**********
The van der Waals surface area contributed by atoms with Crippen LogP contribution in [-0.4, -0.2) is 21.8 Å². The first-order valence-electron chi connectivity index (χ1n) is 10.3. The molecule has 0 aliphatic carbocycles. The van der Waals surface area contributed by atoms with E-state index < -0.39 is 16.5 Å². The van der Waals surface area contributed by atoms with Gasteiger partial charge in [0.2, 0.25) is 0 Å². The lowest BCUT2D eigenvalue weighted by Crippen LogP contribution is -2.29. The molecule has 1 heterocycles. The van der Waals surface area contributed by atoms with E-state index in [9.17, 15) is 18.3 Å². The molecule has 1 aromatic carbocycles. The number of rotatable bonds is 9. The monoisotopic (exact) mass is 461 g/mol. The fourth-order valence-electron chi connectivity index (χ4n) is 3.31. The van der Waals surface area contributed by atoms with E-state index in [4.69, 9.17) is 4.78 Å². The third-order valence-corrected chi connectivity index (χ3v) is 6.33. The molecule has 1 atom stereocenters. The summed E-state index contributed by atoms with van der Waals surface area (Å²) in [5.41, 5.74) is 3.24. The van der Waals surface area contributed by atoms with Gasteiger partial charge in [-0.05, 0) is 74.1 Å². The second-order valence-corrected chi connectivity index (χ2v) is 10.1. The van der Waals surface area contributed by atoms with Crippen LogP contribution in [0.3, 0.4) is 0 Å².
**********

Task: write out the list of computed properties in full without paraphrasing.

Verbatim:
The van der Waals surface area contributed by atoms with Crippen LogP contribution in [-0.4, -0.2) is 21.8 Å². The first-order valence-electron chi connectivity index (χ1n) is 10.3. The molecule has 0 aliphatic carbocycles. The van der Waals surface area contributed by atoms with E-state index < -0.39 is 16.5 Å². The van der Waals surface area contributed by atoms with Gasteiger partial charge in [0.2, 0.25) is 0 Å². The lowest BCUT2D eigenvalue weighted by Crippen LogP contribution is -2.29. The molecule has 1 heterocycles. The van der Waals surface area contributed by atoms with E-state index in [9.17, 15) is 18.3 Å². The molecule has 1 aromatic carbocycles. The number of rotatable bonds is 9. The monoisotopic (exact) mass is 461 g/mol. The fourth-order valence-electron chi connectivity index (χ4n) is 3.31. The van der Waals surface area contributed by atoms with E-state index in [4.69, 9.17) is 4.78 Å². The third-order valence-corrected chi connectivity index (χ3v) is 6.33. The molecule has 1 atom stereocenters. The summed E-state index contributed by atoms with van der Waals surface area (Å²) in [5.41, 5.74) is 3.24. The van der Waals surface area contributed by atoms with Gasteiger partial charge in [-0.05, 0) is 74.1 Å². The second-order valence-corrected chi connectivity index (χ2v) is 10.1. The van der Waals surface area contributed by atoms with Crippen LogP contribution in [0.3, 0.4) is 0 Å².